Mentions: Furthermore, we report differences in the transient intramolecular energy redistributions that can take account of the experimental differences in the B → Qx → Qy internal conversion rates. The different substituents between chlorophyll species have been shown to play significant roles during the early times of the electronic energy relaxation that involve B → Qx energy transfer. Despite that, the internal conversion process in both the Chls culminates with the exciton localized mainly on the common “inner carbon macrocycle”. Figure 8 depicts a schematic representation of the overall internal conversion process. It exhibits the evolution of time-dependent electronic wavefunction presenting a complex superposition of adiabatic electronic states across 500 trajectories, which cannot be approximated by a simple analysis of adiabatic states at ground state optimal geometry. It may then be inferred that any potential impact that different side-groups of different chlorophyll species can have on the intermolecular energy transfer processes that participate in the photosynthetic process will depend upon the relative time scales between the intermolecular and intramolecular energy transfer processes. If intermolecular energy transfers are concomitant with the intramolecular internal conversion, the transient localization of the exciton on the O71 atoms can modify the intermolecular process according to the chlorophyll species. Otherwise, if the intermolecular energy transfer is subsequent to it, the transfer from an exciton localized on the inner macrocycle seems to be common to the two types of Chls.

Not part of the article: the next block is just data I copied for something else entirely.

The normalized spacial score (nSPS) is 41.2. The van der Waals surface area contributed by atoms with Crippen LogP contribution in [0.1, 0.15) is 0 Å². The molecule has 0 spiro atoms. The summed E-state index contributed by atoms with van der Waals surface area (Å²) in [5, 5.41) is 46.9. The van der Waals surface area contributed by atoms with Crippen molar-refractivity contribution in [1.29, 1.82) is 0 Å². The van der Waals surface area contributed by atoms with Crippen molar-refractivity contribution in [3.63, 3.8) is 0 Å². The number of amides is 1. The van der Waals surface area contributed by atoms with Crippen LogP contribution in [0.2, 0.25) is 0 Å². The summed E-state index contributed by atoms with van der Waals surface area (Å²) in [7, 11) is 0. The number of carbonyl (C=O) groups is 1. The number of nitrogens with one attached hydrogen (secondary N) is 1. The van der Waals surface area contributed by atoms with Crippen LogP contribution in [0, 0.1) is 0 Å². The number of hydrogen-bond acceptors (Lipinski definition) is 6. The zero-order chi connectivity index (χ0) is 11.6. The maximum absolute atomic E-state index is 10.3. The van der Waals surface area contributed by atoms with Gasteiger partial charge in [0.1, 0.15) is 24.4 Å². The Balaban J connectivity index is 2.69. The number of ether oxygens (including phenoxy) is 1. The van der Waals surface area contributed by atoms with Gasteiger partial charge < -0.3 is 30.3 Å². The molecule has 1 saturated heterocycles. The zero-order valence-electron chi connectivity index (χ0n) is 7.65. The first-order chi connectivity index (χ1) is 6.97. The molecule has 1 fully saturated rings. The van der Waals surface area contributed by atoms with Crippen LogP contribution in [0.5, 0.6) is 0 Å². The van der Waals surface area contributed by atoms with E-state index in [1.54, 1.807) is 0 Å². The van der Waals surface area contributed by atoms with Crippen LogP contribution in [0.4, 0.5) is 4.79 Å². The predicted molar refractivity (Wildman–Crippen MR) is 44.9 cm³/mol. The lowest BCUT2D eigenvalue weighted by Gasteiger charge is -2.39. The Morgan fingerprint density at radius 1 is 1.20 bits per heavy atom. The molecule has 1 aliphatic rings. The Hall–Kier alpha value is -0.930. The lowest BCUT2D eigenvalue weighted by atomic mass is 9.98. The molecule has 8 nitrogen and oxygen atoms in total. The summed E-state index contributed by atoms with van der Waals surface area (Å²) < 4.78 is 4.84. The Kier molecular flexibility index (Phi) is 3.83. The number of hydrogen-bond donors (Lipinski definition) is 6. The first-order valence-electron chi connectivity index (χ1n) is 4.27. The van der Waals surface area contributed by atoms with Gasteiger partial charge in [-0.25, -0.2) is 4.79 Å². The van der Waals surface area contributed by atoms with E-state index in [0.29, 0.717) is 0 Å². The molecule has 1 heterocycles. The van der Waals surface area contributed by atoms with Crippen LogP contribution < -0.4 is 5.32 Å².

Bottom Line: Nonradiative relaxation of high-energy excited states to the lowest excited state in chlorophylls marks the first step in the process of photosynthesis.Modeling this process with non-adiabatic excited state molecular dynamics simulations uncovers a critical role played by the different side groups in the two molecules in governing the intramolecular redistribution of excited state wavefunction, leading, in turn, to different time-scales.This is achieved via selective participation of specific atomic groups and complex global migration of the wavefunction from the outer to inner ring, which may have important implications for biological light-harvesting function.

View Article: PubMed Central - PubMed

Affiliation: Department of Energy, Environmental and Chemical Engineering, Washington University, Saint Louis, Missouri 63130, USA.

ABSTRACT
Nonradiative relaxation of high-energy excited states to the lowest excited state in chlorophylls marks the first step in the process of photosynthesis. We perform ultrafast transient absorption spectroscopy measurements, that reveal this internal conversion dynamics to be slightly slower in chlorophyll B than in chlorophyll A. Modeling this process with non-adiabatic excited state molecular dynamics simulations uncovers a critical role played by the different side groups in the two molecules in governing the intramolecular redistribution of excited state wavefunction, leading, in turn, to different time-scales. Even given smaller electron-vibrational couplings compared to common organic conjugated chromophores, these molecules are able to efficiently dissipate about 1 eV of electronic energy into heat on the timescale of around 200 fs. This is achieved via selective participation of specific atomic groups and complex global migration of the wavefunction from the outer to inner ring, which may have important implications for biological light-harvesting function.

No MeSH data available.


Related in: MedlinePlus